Estuarine Intertidal Sand or Mixed-Fine: Lagoon, Hyperhaline and Euhaline

Lagoons are formed when longshore water-borne sediments are deposited to form a spit closing off (partially or totally) an embayment.  Open lagoons are regularly flushed by freshwater and tidal action through a channel, while enclosed ones have no permanent channel and rarely flush.  The latter are usually filled gradually by salt marsh vegetation.  Some lagoons drain completely at low tide, while others retain water because of a sill in the channel. Water in the lagoon evaporates, concentrating salts. Interstitial salinities can reach as much as 80 ppt, but are more commonly in the euhaline range. Toward the landward end of these lagoons, the salinity can grade to < 0.5 ppt if there is freshwater influence.  Productivity is high because of marsh vegetation, eelgrass, microalgae, and terrestrial input. Shorebirds, waterfowl, river otters, and hawks all use these habitats.  Tidal creeks draining lagoons tend to contain mixed-coarse substrata and are occupied by a unique set of plants and animals using this high-flow, variable-salinity habitat.  Probably the inhabitants of each lagoon creek are different, although all will contain filter feeders, epifaunal and infaunal.  Few surveys of benthic organisms in lagoons were found.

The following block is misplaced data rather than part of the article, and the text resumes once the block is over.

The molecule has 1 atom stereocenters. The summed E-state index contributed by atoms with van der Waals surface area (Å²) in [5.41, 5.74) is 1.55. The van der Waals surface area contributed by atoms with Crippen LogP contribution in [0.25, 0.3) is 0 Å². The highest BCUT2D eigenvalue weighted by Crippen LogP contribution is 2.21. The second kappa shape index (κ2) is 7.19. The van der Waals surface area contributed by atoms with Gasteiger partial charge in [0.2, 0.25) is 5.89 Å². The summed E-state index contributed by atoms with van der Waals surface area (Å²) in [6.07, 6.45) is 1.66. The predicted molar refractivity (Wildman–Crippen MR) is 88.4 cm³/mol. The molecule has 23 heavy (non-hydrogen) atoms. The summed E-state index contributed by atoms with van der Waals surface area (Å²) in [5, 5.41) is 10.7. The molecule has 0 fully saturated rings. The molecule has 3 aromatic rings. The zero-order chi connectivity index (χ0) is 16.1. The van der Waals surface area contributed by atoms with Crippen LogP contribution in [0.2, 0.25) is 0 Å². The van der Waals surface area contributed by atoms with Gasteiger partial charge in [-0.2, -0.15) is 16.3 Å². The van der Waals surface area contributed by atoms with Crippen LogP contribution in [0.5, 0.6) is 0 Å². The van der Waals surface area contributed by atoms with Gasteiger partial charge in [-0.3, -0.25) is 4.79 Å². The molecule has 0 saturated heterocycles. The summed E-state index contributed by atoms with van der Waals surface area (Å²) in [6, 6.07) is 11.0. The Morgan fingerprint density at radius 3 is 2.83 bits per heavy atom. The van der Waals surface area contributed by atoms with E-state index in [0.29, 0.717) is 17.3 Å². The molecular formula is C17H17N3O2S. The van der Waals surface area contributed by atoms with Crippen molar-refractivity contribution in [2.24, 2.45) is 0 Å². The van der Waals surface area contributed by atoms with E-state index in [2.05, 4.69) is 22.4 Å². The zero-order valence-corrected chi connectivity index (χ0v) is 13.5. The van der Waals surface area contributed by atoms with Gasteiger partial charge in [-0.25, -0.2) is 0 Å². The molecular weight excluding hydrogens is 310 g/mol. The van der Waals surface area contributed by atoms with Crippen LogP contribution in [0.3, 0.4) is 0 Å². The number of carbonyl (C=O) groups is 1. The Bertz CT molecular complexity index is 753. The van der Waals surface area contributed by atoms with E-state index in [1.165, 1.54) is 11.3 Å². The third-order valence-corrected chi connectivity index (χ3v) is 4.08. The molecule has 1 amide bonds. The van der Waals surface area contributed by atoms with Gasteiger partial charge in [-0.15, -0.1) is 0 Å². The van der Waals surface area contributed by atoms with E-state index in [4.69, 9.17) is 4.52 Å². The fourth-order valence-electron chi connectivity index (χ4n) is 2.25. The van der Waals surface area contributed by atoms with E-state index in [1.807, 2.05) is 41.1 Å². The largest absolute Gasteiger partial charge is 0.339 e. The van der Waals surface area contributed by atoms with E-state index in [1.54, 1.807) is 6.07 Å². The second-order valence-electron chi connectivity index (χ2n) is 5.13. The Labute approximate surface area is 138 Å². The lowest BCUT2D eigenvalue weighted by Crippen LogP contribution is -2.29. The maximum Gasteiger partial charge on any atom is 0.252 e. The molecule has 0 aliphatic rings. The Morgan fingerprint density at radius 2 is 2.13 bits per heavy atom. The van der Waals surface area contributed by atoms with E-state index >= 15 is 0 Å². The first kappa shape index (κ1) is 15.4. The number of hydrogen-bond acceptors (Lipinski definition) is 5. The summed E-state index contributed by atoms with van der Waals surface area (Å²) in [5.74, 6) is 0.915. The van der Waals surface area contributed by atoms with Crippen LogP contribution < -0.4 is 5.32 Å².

Diagnostic Species (Marsh)

The same vascular plant communities which occur in the Estuarine Intertidal Sand:  Partly Enclosed, Eulittoral, Euhaline habitat occur in this habitat. This habitat is dominated by Salicornia virginica, but a Jaumea carnosa-Salicornia virginica community also occurs.

Common Associates (Marsh)

Puccinellia spp., Distichlis spicata, Spergularia spp.

Common Benthic Species

Zostera marina, benthic diatoms, ulvoids, mats of Ceramium pacificum and Polysiphonia paniculata; dominant animals are the polychaete Axiothella rubrocincta and the clams Macoma nasuta and Transennella tantilla.  Other bivalves include Protothaca staminea, Psephidia lordi, Tapes philippinarum, and Mya arenaria. Other worms include Ophiodromus pugettensis, Armandia brevis, Polydora ligni. The brittle star Amphipholis squamata is also abundant.

Sites Surveyed

Foulweather Salt Marsh, American Camp Lagoons, Argyle Lagoon, Spencer Spit, White Point, Mud Bay, Westcott Bay, Jefferson Point Marsh, Perego’s Lagoon, Lake Hancock, Elger Bay, Thorndyke Bay.


Kunze, 1984; Albright et al., 1980; Friday Harbor Labs unpublished reports.